In the late ’80s, Ronny Cox played some of the most iconic movie villains of that decade. As Dick Jones, the Senior President of OCP in Paul Verhoeven’s 1987 film RoboCop, he was chilling, maniacal, and ruthless. A few years later, Verhoeven cast Cox again in his 1990 film Total Recall, only this time Cox played an even bigger SOB — occasionally bordering on cartoonish — as Vilos Cohaagen. With remakes of both of those films in the pipeline, THR sat down with Cox to discuss his opinion on the new versions of his well-known flicks, and why it’s more fun to play the bad guy.
“Well, maybe I’m a little prejudiced about this, but I hate remakes,” says the actor. “I think both of those films hold up pretty damn well. And I wish them well with them.”
Both RoboCop and Total Recall helped launch Cox’s career off in a new direction, having previously been typecast playing nice guys. “In the film business, sometimes if you play that sensitive, moral character, sensitivity gets equated with weak, and so I never got to play these guys that had guts.” Cox even recalls that his friends weren’t convinced that he could pull off the bad-guy roles, with one having told him that the idea of him playing Jones in RoboCop was “like having an astronaut that’s gone bad.” Cox even speculates that his past playing nicer roles helped make his villainous all the more effective, since they played against expectations.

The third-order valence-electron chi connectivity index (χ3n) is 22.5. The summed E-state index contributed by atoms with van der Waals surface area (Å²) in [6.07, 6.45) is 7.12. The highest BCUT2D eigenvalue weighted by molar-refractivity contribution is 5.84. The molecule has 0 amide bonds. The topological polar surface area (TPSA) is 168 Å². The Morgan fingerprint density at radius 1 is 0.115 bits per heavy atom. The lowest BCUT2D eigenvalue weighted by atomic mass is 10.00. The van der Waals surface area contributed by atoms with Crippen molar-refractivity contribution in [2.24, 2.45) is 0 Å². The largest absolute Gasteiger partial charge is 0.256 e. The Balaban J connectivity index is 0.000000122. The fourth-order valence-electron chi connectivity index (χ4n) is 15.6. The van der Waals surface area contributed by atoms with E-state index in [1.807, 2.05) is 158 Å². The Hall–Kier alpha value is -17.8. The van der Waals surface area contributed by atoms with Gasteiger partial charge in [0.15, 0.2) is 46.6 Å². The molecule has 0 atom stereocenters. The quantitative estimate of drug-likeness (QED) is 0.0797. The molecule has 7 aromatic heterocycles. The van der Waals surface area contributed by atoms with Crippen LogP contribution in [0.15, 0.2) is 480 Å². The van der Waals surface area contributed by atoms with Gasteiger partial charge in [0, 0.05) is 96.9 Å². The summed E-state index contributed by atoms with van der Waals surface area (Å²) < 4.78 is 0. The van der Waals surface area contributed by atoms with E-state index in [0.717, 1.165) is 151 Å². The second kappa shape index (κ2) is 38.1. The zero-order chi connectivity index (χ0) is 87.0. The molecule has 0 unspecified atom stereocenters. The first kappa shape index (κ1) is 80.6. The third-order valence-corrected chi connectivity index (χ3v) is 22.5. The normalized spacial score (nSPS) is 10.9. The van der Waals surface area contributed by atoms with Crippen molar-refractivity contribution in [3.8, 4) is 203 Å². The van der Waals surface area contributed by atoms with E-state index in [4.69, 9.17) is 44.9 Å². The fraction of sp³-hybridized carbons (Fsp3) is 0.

For someone who primarily knows Cox from his villainous turns, it’s hard to imagine playing anything but evil bastards. Fortunately, Cox is just as enthusiastic about wearing the black hat as we are about watching him do it. As the actor puts it: “Straight up, it’s more fun to play the bad guys a gazillion times than it is to play the good guys.”
The remake of Total Recall opens on August 3rd,, starring Colin Farrell, Bryan Cranston, Kate Beckinsale, and Jessica Biel. The RoboCop reboot is scheduled to come out a little over a year later, on August 9, 2013, with a cast that includes Joel Kinnaman, Gary Oldman, Samuel L. Jackson, and Hugh Laurie. Or you can just pop in your DVDs of the originals and watch Cox gloriously chew the scenery.